Love And Light: On Insta-Bullies + The “High Road.”

Love And Light: On Insta-Bullies + The “High Road.”

Community Most Popular Posts Shift Of Power Tips + Tools

Last week, I got my first public InstaBully.

I knew this moment was coming. While not “big” by industry standards, my Instagram numbers were steadily growing, and between three speaking gigs in two weeks and a brand new collab underway, I was seeing an amount of traction that was abnormal for what I’d experienced thus far. I knew, also, that as my “numbers” began to grow, that so would my trolls.Maybe if I kept things sterile and serene on social, but that’s not my jam, because I believe that if you have a voice people are listening to, you should use it.

But also, I know it wouldn’t really matter either way. I could post about politics or I could post about pomegranates. I could post about body image or I could post about the best bakeries in Manhattan. I could post instrospective captions or I could post a string of vague emojis that don’t really mean anything in particular. I know that women are bullied on social media for just existing (much like in life!), and I also know that the more outwardly successful you are, the more bullying comments you receive. Just go to the comments section of anyone you deem even mildly #famous and you’ll see what I mean.

katie horwitch instagram bullies

this was the pic, btw.

I also want to add that this isn’t the first time I’ve been harrassed online. I’ve received DMs on all platforms and seen men tag each other in my posts commenting with wagging tongues or some other disgusting emoji or outburst. But this was the first public-facing comment that was directly directed at me, whose direct purpose was to knock me down and dehumanize me.

I’d like to say I was unaffected and laughed the second I saw it. But when it showed up in my notifications, my heart dropped. I can;t say I wasn’t expecting it – part of me for the last month had been whispering in the back of my mind, Wait for it… – but it still stung. After the first 15 seconds, I shook off the sting and started laughing. I’ve Made It!, I cheered to myself! And proceeded to check out this dude’s account then block and report him, not before (of course) snapping a screenshot for harassment proof and to text my friends. Oh, and blast on my personal social accounts.

I knew sharing this would be a little social experiment. How many people would laugh, how many would get angry? How many would know that this is sadly expected, and how many would be agog that this would happen to ME, “violently positive” (as I’ve been deemed by some friends) Katie Horwitch, who keeps her posts PG-13 at their racy-est and proactive at their most charged? I’ve come to expect a wide gamut of reactions based on the wide gamut of experiences and perspectives all people come into a conversation with.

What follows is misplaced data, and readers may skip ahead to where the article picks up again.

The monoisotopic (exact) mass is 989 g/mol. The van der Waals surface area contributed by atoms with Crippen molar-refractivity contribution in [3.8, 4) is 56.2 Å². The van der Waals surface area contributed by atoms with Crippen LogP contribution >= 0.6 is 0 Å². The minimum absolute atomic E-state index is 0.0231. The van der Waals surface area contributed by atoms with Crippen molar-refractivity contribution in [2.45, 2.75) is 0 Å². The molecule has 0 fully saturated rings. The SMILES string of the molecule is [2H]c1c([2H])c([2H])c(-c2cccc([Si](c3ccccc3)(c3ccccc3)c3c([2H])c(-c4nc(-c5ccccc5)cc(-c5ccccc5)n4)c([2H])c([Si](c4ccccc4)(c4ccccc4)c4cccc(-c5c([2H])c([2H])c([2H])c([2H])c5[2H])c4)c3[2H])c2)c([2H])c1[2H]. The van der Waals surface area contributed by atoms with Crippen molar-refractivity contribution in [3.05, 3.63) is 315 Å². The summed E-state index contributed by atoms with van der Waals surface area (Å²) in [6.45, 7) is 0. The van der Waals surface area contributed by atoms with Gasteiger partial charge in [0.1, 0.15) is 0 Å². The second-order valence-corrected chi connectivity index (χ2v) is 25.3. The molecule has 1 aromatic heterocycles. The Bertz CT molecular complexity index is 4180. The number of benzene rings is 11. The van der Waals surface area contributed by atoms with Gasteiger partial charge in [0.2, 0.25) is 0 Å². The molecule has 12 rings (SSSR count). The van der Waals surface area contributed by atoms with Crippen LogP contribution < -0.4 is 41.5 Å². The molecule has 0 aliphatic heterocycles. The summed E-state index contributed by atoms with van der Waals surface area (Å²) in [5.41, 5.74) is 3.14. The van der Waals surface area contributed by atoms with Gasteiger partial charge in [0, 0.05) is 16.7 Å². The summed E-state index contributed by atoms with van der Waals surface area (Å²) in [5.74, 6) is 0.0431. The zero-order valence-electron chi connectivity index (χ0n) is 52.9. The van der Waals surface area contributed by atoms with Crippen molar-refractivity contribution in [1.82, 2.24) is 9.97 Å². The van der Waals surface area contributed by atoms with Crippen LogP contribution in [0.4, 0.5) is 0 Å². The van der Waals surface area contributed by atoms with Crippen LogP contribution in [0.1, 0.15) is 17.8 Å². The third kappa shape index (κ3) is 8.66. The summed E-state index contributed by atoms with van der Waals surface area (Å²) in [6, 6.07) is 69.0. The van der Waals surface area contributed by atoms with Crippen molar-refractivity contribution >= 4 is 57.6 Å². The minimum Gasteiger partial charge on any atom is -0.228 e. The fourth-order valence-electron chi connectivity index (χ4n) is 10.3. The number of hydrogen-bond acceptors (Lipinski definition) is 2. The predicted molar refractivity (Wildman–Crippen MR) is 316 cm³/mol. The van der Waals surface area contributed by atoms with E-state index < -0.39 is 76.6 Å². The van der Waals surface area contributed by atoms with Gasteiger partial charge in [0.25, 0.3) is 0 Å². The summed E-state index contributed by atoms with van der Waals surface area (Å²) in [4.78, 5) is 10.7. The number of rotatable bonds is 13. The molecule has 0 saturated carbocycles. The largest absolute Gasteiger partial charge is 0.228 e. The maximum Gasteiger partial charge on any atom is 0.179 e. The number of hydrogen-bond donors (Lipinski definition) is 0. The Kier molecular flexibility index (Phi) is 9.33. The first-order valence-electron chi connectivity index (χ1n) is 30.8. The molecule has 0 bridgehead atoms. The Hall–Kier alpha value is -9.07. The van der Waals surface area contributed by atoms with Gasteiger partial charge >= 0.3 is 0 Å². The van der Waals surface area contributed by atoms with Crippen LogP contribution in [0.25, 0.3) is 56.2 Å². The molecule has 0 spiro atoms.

But what blew me away in THIS conversation was the overWHELMING prevalence of this one comment:

This is obviously a very sad person and we should send him light.

Now, not everyone commented with these exact words. Most came to me in the form of “Wow, what a miserable life he must lead” or “What a sad person he must be” or “Laugh at their misery with compassion” or “Imagine how shitty his existence must be and how badly he must need a hug” or even “By the looks of it, this guy is clearly so sad in life and clearly needs medication.”

I’m not one to downplay mental health issues. But the overarching theme and connecting thread between all of these comments was: he gets a pass because of how hard life must be for him.

I know my friends were well-meaning when saying these things, and didn’t meant to downplay anything. I know this because I know this kind of deescalation is a conversation and perspective that’s been taught. It’s kinder than “stooping down to their level.” It’s more “enlightened.”

It’s the “high road.”

But it begs, no, PLEADS the question:
Why is our default response with hurtful men, particularly WHITE men, to play the compassion card, while when it’s a woman or POC, it’s to get angry and spew hate their way (even when they’re NOT actually being a bully, but that’s another conversation)? Why is it that the bully in the situation gets a free pass when the bully is an angry white dude? 

 

I am strong and confident. I’ll be just fine. But some people aren’t. And saying things like “don’t let it get to you, they’re just sad in real life” excuses the bully’s behavior, writing it off as a supporting example of a greater thesis statement about that person’s life. A life that doesn’t involve you, but in this moment, actually does.

Even more than that, using excuses like “what a sad human being” normalizes pushing others down to make yourself feel better. And even MORE than that- and this is what really gets me – it makes the harrassee, on the prey, feel GUILTY for not feeling compassion for their bully.

I see it happen on a small scale in instances like this one and on a more serious scale with my black or gay friends who are told that they should feel sorry for the people who speak such hateful words about them. That, to quote Shakespeare or someone like him, “they know not what they say” and should be sent, to paraphrase, “love and light.”

Well, I call BS on love and light. I call BS on the default of putting yourself in the shoes of the oppressor, whether it’s the man catcalling you on the street or the online troll smearing your DMs with racism. I call BS on it all.

I call BS on love and light. I call BS on the default of putting yourself in the shoes of the oppressor, whether it's the man catcalling you on the street or the online troll smearing your DMs with racism. I call BS on it all. Click To Tweet

 

So how do we do it then? In the true spirit of how I write, and WHAT I write, and what others SHARE on this platform, how does this turn into a proactive post offering tools and insight instead of a reactive post venting and offloading emotion?